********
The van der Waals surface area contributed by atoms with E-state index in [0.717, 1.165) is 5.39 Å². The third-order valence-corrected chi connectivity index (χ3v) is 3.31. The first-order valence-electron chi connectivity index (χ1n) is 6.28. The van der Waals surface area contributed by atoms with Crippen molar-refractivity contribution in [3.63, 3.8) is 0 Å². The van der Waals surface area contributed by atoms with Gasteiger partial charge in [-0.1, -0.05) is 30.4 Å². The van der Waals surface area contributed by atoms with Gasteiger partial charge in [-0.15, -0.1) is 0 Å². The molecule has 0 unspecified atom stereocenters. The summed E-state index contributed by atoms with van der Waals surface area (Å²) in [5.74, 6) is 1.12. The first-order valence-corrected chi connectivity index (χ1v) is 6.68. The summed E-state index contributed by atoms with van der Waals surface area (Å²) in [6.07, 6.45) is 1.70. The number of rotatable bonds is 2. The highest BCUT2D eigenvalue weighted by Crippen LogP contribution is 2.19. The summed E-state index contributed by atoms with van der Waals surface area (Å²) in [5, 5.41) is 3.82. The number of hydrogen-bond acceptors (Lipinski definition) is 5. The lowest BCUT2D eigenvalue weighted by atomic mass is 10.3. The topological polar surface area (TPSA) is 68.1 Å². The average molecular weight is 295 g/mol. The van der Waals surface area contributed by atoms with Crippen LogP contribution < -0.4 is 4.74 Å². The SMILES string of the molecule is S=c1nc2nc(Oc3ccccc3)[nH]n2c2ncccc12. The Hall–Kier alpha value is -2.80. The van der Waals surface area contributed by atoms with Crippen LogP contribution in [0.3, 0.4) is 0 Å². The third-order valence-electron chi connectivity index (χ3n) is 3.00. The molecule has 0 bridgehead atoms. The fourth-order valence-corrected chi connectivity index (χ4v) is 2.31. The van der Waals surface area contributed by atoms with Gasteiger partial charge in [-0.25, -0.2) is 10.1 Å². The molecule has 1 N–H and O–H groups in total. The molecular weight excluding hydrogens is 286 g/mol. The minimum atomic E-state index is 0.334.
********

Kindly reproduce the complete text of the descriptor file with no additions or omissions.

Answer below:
The van der Waals surface area contributed by atoms with E-state index in [0.717, 1.165) is 5.39 Å². The third-order valence-corrected chi connectivity index (χ3v) is 3.31. The first-order valence-electron chi connectivity index (χ1n) is 6.28. The van der Waals surface area contributed by atoms with Crippen molar-refractivity contribution in [3.63, 3.8) is 0 Å². The van der Waals surface area contributed by atoms with Gasteiger partial charge in [-0.1, -0.05) is 30.4 Å². The van der Waals surface area contributed by atoms with Gasteiger partial charge in [-0.15, -0.1) is 0 Å². The molecule has 0 unspecified atom stereocenters. The summed E-state index contributed by atoms with van der Waals surface area (Å²) in [5.74, 6) is 1.12. The first-order valence-corrected chi connectivity index (χ1v) is 6.68. The summed E-state index contributed by atoms with van der Waals surface area (Å²) in [6.07, 6.45) is 1.70. The number of rotatable bonds is 2. The highest BCUT2D eigenvalue weighted by Crippen LogP contribution is 2.19. The summed E-state index contributed by atoms with van der Waals surface area (Å²) in [5, 5.41) is 3.82. The number of hydrogen-bond acceptors (Lipinski definition) is 5. The lowest BCUT2D eigenvalue weighted by atomic mass is 10.3. The topological polar surface area (TPSA) is 68.1 Å². The average molecular weight is 295 g/mol. The van der Waals surface area contributed by atoms with Crippen LogP contribution < -0.4 is 4.74 Å². The SMILES string of the molecule is S=c1nc2nc(Oc3ccccc3)[nH]n2c2ncccc12. The Hall–Kier alpha value is -2.80. The van der Waals surface area contributed by atoms with Crippen LogP contribution in [0.3, 0.4) is 0 Å². The third-order valence-electron chi connectivity index (χ3n) is 3.00. The molecule has 0 bridgehead atoms. The fourth-order valence-corrected chi connectivity index (χ4v) is 2.31. The van der Waals surface area contributed by atoms with Gasteiger partial charge in [-0.25, -0.2) is 10.1 Å². The molecule has 1 N–H and O–H groups in total. The molecular weight excluding hydrogens is 286 g/mol. The minimum atomic E-state index is 0.334.